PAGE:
The genres, codes, conventions and symbolic forms of messages shape perception and interpretation.
Crowdsourcing Global Media Literacy Education: Helping People Keep Up with the Digital Revolution
Hobbs explores how the future of digital and media literacy education can be advanced with support from computer science professionals.
DATE: February 28, 2019
TIME: 12 - 12:50 PM EST
LOCATION: CIT 477 Lubrano, Brown University
Sponsored by the Humanities Centered Robotics Initiative at Brown University
Digital and media literacy education is growing around the world, especially in Europe where media literacy has been recognized by the European Commission as essential for economic growth and job creation. But one of the challenges of media literacy education for busy teachers is the constantly-changing nature of media culture in a digital world. We created Mind Over Media: Analyzing Contemporary Propaganda (www.mindovermedia.eu) to provide a crowdsourced gallery of new forms of contemporary global propaganda to help educators build learners' critical analysis skills. Potentially, such content can be used to help activate intellectual curiosity and promote cultural understanding.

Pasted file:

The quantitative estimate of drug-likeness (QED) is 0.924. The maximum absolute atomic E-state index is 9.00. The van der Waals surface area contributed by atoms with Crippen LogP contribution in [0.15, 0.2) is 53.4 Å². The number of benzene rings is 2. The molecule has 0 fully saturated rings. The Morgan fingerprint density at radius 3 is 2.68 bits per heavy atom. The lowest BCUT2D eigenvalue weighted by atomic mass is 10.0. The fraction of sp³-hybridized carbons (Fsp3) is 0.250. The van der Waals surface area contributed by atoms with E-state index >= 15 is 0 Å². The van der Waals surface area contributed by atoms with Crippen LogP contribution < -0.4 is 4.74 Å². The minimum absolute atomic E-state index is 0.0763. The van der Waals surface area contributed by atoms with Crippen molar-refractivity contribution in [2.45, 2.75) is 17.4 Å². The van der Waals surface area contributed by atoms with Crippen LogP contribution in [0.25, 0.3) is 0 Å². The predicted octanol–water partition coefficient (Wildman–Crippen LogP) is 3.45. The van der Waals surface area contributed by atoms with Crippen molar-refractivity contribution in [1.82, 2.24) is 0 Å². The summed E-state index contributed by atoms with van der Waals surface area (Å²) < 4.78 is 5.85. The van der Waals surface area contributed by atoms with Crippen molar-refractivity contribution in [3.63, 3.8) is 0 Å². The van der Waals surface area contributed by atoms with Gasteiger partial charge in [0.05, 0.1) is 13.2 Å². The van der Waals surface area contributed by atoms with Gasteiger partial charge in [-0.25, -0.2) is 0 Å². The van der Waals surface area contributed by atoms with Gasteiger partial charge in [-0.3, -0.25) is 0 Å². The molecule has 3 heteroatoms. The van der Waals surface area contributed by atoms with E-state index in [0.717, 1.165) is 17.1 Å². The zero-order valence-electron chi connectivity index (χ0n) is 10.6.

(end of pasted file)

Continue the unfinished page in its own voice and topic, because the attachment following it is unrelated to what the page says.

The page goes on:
In this talk, and in the context of AI and computer science, we discuss: In what other ways could crowdsourcing be useful to build digital and media literacy competencies? We will also explore what other kinds of digital tools, platforms, curricula and educational resources could be developed to help students be appropriately skeptical of contemporary propaganda, and separate fact from fiction in media.
- Belgium : Crimigrants
- Romania: Same Sex Marriage
- Poland: Sucking Sucks
- Finland: Parenting
- United States: Teach Piece
- United States: Vaccination
- United States: Suggested Stories
- United States: Tucker Carlson